## jazzie 2 years ago Find the cube roots of 8(cos 216° + i sin 216°).

-7.978

2. terenzreignz

You again? LOL, let's get down to business :D First off, I'm going to write $\large r(\cos \theta + i \sin \theta) = r \ cis \theta$ It's shorter that way :P Ready?

3. ghazi

8 (cos 216 + i sin 216) =$8e^{i 216}$ rest you can do ;)

4. jazzie

Haha these are tough !! @terenzreignz

5. ghazi

$(8 e^{i 216} ) ^ {1/3}= 2 e^{i 72}$

6. terenzreignz

Okay, since you're awesome (^.^), I'll not use shortcuts... So, if we have $\large z = r (\cos \theta + i \sin \theta)$ In general, we get $\large z^p=r^p(\cos \ p\theta + i \sin \ p\theta)$ I say in general, because in the case of fractional exponents (like taking the cube root, for instance), there's a minor catch...

7. terenzreignz

Let's look at this part first, for instance: $\cos \theta + i \sin \theta$ This is equal to $\large \cos (\theta + 2 \pi) + i \sin (\theta + 2\pi)$ right?

8. jazzie

Okay I see

9. terenzreignz

In fact, equal to $\large \cos (\theta + 2k\pi) + i \sin (\theta + 2k\pi)$ for any integer k. Catch me so far?

10. terenzreignz

But let's use degrees, it seems the situation calls for it... $\cos \theta + i \sin \theta = \cos (\theta + 360k^o) + i \sin (\theta + 360k^o$

11. terenzreignz

So back to the question: Cube roots of $\large 8(\cos \ 216^o + i \sin \ 216^o)$ Now use this rule $\large z^p=r^p(\cos \ p\theta + i \sin \ p\theta)$ and since we're taking the cube root, take p = 1/3... go ahead now...

12. jazzie

Thank you @terenzreignz ! That makes a whole lot more sense now

13. terenzreignz

Could you do it from here? Could you post your answers, too?

14. jazzie

Yea Ill post the answer I got when I finish !

15. terenzreignz

Applying the rule, we get... $\huge 8^{\frac{1}{3}}(\cos \frac{216}{3}^o + i \sin \frac{216}{3}^o)$ $\large =2(\cos 72^o + i \sin 72^o)$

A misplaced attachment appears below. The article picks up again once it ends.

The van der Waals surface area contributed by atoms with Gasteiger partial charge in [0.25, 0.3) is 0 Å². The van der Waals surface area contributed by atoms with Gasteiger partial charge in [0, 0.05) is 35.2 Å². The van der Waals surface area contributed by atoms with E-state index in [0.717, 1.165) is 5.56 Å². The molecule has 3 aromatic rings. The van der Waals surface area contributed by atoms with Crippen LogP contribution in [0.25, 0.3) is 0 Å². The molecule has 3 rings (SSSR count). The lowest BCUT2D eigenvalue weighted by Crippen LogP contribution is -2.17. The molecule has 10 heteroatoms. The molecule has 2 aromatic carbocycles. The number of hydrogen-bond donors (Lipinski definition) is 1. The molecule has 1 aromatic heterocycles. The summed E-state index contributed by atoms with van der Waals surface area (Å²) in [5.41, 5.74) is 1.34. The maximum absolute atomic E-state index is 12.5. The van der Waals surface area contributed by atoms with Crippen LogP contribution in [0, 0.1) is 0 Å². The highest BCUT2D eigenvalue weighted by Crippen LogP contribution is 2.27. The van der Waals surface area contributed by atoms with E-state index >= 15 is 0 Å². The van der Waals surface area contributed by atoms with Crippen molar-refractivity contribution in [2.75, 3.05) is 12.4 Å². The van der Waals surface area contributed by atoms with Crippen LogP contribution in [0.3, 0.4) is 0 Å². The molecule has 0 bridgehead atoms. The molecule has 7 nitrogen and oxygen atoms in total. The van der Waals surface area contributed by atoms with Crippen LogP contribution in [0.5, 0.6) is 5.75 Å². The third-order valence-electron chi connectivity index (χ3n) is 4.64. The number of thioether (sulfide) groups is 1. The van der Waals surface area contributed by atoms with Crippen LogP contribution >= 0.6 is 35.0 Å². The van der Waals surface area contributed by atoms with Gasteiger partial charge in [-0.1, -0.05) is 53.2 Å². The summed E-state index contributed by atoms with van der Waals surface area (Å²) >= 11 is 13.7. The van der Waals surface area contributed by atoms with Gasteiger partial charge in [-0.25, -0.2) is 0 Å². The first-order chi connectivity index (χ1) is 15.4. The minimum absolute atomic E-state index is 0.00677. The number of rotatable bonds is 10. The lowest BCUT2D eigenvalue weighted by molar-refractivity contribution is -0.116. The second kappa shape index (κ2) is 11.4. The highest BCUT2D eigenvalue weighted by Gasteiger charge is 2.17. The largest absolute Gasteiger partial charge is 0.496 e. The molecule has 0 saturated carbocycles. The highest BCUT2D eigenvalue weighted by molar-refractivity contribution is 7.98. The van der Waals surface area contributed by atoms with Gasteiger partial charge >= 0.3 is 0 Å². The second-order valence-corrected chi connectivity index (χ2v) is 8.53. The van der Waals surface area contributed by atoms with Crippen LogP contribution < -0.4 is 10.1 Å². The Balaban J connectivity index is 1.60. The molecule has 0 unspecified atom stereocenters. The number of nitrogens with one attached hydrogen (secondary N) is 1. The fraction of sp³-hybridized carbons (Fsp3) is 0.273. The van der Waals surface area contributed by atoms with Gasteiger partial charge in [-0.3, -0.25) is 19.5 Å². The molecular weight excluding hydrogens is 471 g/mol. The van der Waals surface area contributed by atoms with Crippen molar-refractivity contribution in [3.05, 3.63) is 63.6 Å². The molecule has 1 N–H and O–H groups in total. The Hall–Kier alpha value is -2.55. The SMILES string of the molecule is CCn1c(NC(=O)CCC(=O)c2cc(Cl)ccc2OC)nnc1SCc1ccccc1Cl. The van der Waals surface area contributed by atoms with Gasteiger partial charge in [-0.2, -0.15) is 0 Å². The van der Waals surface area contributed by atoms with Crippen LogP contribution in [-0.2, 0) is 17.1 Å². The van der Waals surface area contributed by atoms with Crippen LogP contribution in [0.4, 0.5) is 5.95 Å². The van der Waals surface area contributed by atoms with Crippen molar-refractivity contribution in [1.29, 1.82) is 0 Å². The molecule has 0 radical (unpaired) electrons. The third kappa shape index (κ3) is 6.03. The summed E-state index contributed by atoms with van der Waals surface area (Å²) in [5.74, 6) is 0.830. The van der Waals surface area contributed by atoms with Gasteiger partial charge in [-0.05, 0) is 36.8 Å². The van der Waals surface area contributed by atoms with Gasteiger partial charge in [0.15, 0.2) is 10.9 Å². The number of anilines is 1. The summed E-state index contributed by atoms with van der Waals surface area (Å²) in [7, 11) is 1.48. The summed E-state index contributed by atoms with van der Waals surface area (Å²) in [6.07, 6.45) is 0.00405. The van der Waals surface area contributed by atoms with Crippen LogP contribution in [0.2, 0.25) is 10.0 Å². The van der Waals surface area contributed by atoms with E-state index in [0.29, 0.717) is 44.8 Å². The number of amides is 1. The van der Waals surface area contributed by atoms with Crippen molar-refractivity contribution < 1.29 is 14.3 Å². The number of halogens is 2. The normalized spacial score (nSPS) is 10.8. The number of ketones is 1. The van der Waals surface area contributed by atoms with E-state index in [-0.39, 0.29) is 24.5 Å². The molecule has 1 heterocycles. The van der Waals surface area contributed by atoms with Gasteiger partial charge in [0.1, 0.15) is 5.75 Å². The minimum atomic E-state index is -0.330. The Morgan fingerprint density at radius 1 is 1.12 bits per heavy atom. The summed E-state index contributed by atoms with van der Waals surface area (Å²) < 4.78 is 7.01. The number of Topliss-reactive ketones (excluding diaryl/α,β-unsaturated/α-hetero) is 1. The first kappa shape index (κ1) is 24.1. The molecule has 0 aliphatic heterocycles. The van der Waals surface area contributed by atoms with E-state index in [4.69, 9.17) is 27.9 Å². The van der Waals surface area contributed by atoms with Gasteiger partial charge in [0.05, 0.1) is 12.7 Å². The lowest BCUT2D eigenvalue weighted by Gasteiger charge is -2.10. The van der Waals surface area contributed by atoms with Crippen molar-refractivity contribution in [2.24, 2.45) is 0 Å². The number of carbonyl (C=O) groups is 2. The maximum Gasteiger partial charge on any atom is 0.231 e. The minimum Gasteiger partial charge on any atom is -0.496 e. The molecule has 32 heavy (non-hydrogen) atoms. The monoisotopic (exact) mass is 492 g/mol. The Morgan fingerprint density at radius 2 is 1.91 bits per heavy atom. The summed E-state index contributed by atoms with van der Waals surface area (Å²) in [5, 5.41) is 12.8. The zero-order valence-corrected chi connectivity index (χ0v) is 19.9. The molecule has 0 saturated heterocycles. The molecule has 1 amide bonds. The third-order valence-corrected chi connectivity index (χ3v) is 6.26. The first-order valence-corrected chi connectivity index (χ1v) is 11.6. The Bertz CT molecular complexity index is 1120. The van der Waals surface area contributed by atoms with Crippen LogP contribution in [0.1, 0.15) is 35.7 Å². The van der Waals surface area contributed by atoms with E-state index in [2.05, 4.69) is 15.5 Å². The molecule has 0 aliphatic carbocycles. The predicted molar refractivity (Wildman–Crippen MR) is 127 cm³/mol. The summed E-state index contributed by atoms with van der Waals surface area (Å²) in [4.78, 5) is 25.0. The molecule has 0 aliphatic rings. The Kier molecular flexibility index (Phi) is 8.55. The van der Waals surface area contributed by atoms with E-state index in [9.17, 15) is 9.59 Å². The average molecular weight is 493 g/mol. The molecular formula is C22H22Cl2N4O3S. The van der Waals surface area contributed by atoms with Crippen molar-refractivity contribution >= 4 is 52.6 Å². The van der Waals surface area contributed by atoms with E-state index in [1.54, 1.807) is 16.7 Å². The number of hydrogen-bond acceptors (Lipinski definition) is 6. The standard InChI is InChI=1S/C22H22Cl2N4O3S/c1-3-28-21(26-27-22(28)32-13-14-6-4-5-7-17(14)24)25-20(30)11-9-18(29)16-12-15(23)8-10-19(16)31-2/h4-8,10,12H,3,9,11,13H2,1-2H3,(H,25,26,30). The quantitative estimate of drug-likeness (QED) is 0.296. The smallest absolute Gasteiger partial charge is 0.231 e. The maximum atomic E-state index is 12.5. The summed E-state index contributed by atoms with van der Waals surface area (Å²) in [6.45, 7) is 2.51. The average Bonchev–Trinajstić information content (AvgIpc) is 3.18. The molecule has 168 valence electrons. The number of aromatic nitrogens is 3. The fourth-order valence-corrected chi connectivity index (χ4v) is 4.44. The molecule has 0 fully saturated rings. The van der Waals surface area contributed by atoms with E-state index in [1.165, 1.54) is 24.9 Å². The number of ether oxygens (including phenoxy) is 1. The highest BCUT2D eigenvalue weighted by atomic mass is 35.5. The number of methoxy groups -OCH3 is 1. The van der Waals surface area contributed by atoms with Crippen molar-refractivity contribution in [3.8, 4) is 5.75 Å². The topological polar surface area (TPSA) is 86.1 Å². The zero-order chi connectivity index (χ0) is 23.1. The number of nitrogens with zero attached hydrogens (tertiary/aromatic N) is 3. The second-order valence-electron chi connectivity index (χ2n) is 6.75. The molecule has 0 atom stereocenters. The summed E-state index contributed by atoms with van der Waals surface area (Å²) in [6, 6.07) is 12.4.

16. terenzreignz

However, we have to also consider the cube root of $\large 8[\cos (216+360)^o + i \sin (216+360)^o]$ Since $\large 8[\cos \ 216^o + i \sin \ 216^o]=\large 8[\cos (216+360)^o + i \sin (216+360)^o]$

17. terenzreignz

applying the rule again, we get $\huge 8^{\frac{1}{3}}(\cos \frac{216+360}{3}^o + i \sin \frac{216+360}{3}^o)$ $\large = 2(\cos \ 192 + i \sin \ 192)$

18. terenzreignz

However still, we have to also consider the cube root of $\large 8[\cos (216+2(360))^o + i \sin (216+2(360))^o]$$=\large 8[\cos (216+720)^o + i \sin (216+720)^o]$ Since $\large 8[\cos \ 216^o + i \sin \ 216^o]=\large 8[\cos (216+720)^o + i \sin (216+720)^o]$

19. terenzreignz

Applying the rule yet again, we get$\huge 8^{\frac{1}{3}}(\cos \frac{216+720}{3}^o + i \sin \frac{216+720}{3}^o)$$\large = 2(\cos \ 312+ i \sin \ 312)$

20. terenzreignz

Et voila! Your three cube roots. I'll show you a shortcut for this, but first, let's see what happens if continue this process... namely that we take the cube root, only add 360 degrees more to the angle:

21. terenzreignz

Consider$\large 8[\cos (216+3(360))^o + i \sin (216+3(360))^o]$$=\large 8[\cos (216+1080)^o + i \sin (216+1080)^o]$ Applying the rule (yet again)...

22. terenzreignz

We get $\huge 8^{\frac{1}{3}}(\cos \frac{216+1080}{3}^o + i \sin \frac{216+1080}{3}^o)$ $\large = 2(\cos \ 432+ i \sin \ 432)$

23. terenzreignz

But 432 is already past 360, so it's the same if we subtract 360 from it, and we'd get $\large =2(\cos 72^o + i \sin 72^o)$ Which was the first answer we got, so we really only have 3 cube roots.

24. terenzreignz

Anyway, a shortcut for this, when getting the nth roots of a complex number in polar form, you just apply the rule directly, and only once... $\huge 8^{\frac{1}{3}}(\cos \frac{216}{3}^o + i \sin \frac{216}{3}^o)$ $\large =2(\cos 72^o + i \sin 72^o)$ And just keep adding $\frac{360}{n}$ degrees to the angle until you have n distinct answers. In this case, n = 3, so keep addint 360/3 = 120 to the angle until you have three cube roots... The angles are 72 72 + 120 = 192 72 + 120 + 120 = 312

25. terenzreignz

And that's it, I have to go now, have fun with Trig :) --.-- Terence out